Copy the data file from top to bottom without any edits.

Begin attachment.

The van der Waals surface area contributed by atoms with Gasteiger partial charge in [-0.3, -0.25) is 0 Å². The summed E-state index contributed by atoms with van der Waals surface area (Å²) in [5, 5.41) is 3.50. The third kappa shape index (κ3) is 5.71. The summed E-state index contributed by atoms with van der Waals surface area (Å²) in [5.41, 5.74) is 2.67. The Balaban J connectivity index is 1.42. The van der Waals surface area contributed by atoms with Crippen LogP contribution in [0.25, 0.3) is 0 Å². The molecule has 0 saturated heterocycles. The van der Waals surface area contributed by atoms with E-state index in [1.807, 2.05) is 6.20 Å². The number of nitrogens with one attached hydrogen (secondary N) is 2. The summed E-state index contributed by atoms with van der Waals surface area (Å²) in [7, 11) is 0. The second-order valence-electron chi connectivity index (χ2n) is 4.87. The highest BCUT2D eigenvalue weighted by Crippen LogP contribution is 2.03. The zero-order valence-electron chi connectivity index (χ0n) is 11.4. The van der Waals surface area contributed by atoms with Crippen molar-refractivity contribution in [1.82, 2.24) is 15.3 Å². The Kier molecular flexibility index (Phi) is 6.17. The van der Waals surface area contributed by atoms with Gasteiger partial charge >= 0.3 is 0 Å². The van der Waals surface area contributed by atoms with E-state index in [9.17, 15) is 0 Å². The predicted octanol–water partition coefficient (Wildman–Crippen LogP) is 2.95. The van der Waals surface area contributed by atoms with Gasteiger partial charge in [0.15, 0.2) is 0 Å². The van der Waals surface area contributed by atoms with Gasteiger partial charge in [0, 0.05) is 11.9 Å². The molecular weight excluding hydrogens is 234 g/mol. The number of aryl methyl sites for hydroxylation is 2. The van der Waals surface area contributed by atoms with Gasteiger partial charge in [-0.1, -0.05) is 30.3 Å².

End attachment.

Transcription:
The van der Waals surface area contributed by atoms with Gasteiger partial charge in [-0.3, -0.25) is 0 Å². The summed E-state index contributed by atoms with van der Waals surface area (Å²) in [5, 5.41) is 3.50. The third kappa shape index (κ3) is 5.71. The summed E-state index contributed by atoms with van der Waals surface area (Å²) in [5.41, 5.74) is 2.67. The Balaban J connectivity index is 1.42. The van der Waals surface area contributed by atoms with Crippen LogP contribution in [0.25, 0.3) is 0 Å². The molecule has 0 saturated heterocycles. The van der Waals surface area contributed by atoms with E-state index in [1.807, 2.05) is 6.20 Å². The number of nitrogens with one attached hydrogen (secondary N) is 2. The summed E-state index contributed by atoms with van der Waals surface area (Å²) in [7, 11) is 0. The second-order valence-electron chi connectivity index (χ2n) is 4.87. The highest BCUT2D eigenvalue weighted by Crippen LogP contribution is 2.03. The zero-order valence-electron chi connectivity index (χ0n) is 11.4. The van der Waals surface area contributed by atoms with Crippen molar-refractivity contribution in [1.82, 2.24) is 15.3 Å². The Kier molecular flexibility index (Phi) is 6.17. The van der Waals surface area contributed by atoms with Gasteiger partial charge >= 0.3 is 0 Å². The van der Waals surface area contributed by atoms with E-state index in [9.17, 15) is 0 Å². The predicted octanol–water partition coefficient (Wildman–Crippen LogP) is 2.95. The van der Waals surface area contributed by atoms with Gasteiger partial charge in [0.15, 0.2) is 0 Å². The van der Waals surface area contributed by atoms with Gasteiger partial charge in [0, 0.05) is 11.9 Å². The molecular weight excluding hydrogens is 234 g/mol. The number of aryl methyl sites for hydroxylation is 2. The van der Waals surface area contributed by atoms with Gasteiger partial charge in [-0.1, -0.05) is 30.3 Å².